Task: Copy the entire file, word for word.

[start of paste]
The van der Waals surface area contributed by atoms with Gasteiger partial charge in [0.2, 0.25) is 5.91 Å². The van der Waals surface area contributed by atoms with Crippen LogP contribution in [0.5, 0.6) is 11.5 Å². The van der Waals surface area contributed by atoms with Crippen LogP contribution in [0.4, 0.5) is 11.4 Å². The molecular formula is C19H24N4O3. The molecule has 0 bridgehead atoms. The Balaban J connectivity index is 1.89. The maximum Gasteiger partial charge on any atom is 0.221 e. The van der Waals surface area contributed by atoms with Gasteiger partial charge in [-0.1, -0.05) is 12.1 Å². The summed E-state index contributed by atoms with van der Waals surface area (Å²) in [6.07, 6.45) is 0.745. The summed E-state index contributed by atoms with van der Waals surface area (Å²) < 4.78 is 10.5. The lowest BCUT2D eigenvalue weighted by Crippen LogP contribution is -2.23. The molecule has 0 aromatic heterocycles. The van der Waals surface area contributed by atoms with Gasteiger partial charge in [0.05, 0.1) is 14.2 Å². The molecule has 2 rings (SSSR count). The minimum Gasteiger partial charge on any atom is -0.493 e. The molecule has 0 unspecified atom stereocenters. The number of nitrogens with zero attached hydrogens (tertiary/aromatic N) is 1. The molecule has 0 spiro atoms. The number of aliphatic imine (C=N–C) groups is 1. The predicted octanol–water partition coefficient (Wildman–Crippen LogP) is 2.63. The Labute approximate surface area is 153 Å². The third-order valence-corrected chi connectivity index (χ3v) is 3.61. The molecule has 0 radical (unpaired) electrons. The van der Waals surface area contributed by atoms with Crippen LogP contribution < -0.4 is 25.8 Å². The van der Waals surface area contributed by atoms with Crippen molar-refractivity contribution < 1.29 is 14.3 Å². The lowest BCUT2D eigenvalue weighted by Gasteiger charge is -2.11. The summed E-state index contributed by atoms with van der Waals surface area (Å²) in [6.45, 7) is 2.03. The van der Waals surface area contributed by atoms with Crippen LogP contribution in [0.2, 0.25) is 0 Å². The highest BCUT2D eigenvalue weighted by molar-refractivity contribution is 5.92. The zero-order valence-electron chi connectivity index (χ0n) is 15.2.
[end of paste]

The van der Waals surface area contributed by atoms with Gasteiger partial charge in [0.2, 0.25) is 5.91 Å². The van der Waals surface area contributed by atoms with Crippen LogP contribution in [0.5, 0.6) is 11.5 Å². The van der Waals surface area contributed by atoms with Crippen LogP contribution in [0.4, 0.5) is 11.4 Å². The molecular formula is C19H24N4O3. The molecule has 0 bridgehead atoms. The Balaban J connectivity index is 1.89. The maximum Gasteiger partial charge on any atom is 0.221 e. The van der Waals surface area contributed by atoms with Gasteiger partial charge in [-0.1, -0.05) is 12.1 Å². The summed E-state index contributed by atoms with van der Waals surface area (Å²) in [6.07, 6.45) is 0.745. The summed E-state index contributed by atoms with van der Waals surface area (Å²) < 4.78 is 10.5. The lowest BCUT2D eigenvalue weighted by Crippen LogP contribution is -2.23. The molecule has 0 aromatic heterocycles. The van der Waals surface area contributed by atoms with Gasteiger partial charge in [0.05, 0.1) is 14.2 Å². The molecule has 2 rings (SSSR count). The minimum Gasteiger partial charge on any atom is -0.493 e. The molecule has 0 unspecified atom stereocenters. The number of nitrogens with zero attached hydrogens (tertiary/aromatic N) is 1. The molecule has 0 spiro atoms. The number of aliphatic imine (C=N–C) groups is 1. The predicted octanol–water partition coefficient (Wildman–Crippen LogP) is 2.63. The Labute approximate surface area is 153 Å². The third-order valence-corrected chi connectivity index (χ3v) is 3.61. The molecule has 0 radical (unpaired) electrons. The van der Waals surface area contributed by atoms with Crippen LogP contribution < -0.4 is 25.8 Å². The van der Waals surface area contributed by atoms with Crippen molar-refractivity contribution < 1.29 is 14.3 Å². The lowest BCUT2D eigenvalue weighted by Gasteiger charge is -2.11. The summed E-state index contributed by atoms with van der Waals surface area (Å²) in [6.45, 7) is 2.03. The van der Waals surface area contributed by atoms with Crippen LogP contribution in [0.2, 0.25) is 0 Å². The highest BCUT2D eigenvalue weighted by molar-refractivity contribution is 5.92. The zero-order valence-electron chi connectivity index (χ0n) is 15.2.